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Summer Plans Fell Through? Here's How to Pivot

Over the weekend, our Application Nation - Class of 2021 group pondered an important question: What can a high school student do this summer with COVD-19 cancelling classes, programs, and other opportunities?

Some parents in our group asked for suggestions after their child's plans fell through. Others offered up detailed examples of how their child's plans have been adapted to fit the restrictions in place for the quarantine. I weighed in on everyone's situation and offered ideas to those who needed them.

It was a proud moment as it reminds me of how we can help each other during this time, but also because I was floored by some of the inspiring ideas shared with the group. While students are frustrated that their plans may have fallen through, sometimes the ideas they generate as alternatives show even more initiative in the end.


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If you were supposed to attend a fully-funded program this summer, here are some things to consider:

  • Is the program offering an online version?
  • If not, can you replicate aspects of the program on your own through independent study, research, and writing?
  • Can you reach out to other students who were planning to attend the program and create something special as a group?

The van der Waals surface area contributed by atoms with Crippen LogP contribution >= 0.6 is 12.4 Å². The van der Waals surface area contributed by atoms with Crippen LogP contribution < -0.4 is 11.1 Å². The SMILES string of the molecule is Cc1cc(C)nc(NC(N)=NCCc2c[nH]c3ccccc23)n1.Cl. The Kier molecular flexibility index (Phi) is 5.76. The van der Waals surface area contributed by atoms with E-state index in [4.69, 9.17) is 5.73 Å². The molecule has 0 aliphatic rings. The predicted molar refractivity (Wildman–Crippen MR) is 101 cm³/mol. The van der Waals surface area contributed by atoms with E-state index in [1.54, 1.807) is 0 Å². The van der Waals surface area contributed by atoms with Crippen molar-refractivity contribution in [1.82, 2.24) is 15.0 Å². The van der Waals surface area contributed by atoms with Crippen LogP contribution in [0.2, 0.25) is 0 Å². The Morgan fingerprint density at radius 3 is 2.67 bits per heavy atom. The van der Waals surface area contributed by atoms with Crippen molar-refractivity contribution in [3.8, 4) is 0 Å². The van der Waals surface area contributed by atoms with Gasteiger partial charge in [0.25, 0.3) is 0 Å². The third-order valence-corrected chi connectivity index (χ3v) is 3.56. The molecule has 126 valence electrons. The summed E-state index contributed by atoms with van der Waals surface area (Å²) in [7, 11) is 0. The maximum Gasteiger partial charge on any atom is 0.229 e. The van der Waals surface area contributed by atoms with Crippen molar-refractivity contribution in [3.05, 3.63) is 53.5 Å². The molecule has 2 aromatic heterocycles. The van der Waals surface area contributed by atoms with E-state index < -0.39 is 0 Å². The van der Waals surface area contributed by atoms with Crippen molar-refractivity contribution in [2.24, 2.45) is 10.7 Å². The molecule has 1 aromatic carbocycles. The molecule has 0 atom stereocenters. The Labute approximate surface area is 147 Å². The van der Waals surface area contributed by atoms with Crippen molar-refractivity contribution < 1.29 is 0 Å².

• Can you take a low-cost online college class in a related subject matter from a local university?
  • Could you reach out to a non-profit organization related to the academic area you had planned to study and offer to volunteer with any online projects?


Summer job no longer in the cards?

  • Can you do the job remotely?
  • Can you take on a different role within the company, organization, or business that you can do from home?
  • Can you earn money or help out your family in some way? Younger siblings to babysit, a grandparent's care, cooking, cleaning?
  • Can you tutor, mow lawns, or help out neighbors?


Or what about an on-site internship which is no longer happening?

  • Ask about being a part of the company or organization during Zoom meetings and sessions.
  • Reach out to someone in the company or organization and ask them to mentor you. 
  • Offer to do side projects for them.

RELATED READING: The Class of 2021 Will Make History with a New College Admissions Process Due to COVID-19

As much as high school students like the traditional and structured paths of a program, job, or internship, I am always significantly more impressed with and moved by students who use their creativity and ingenuity to pivot and do something completely self-driven and no cost. Summer is always an opportunity to build up evidence for your academic or extracurricular interests. Where there is a will, there is a way!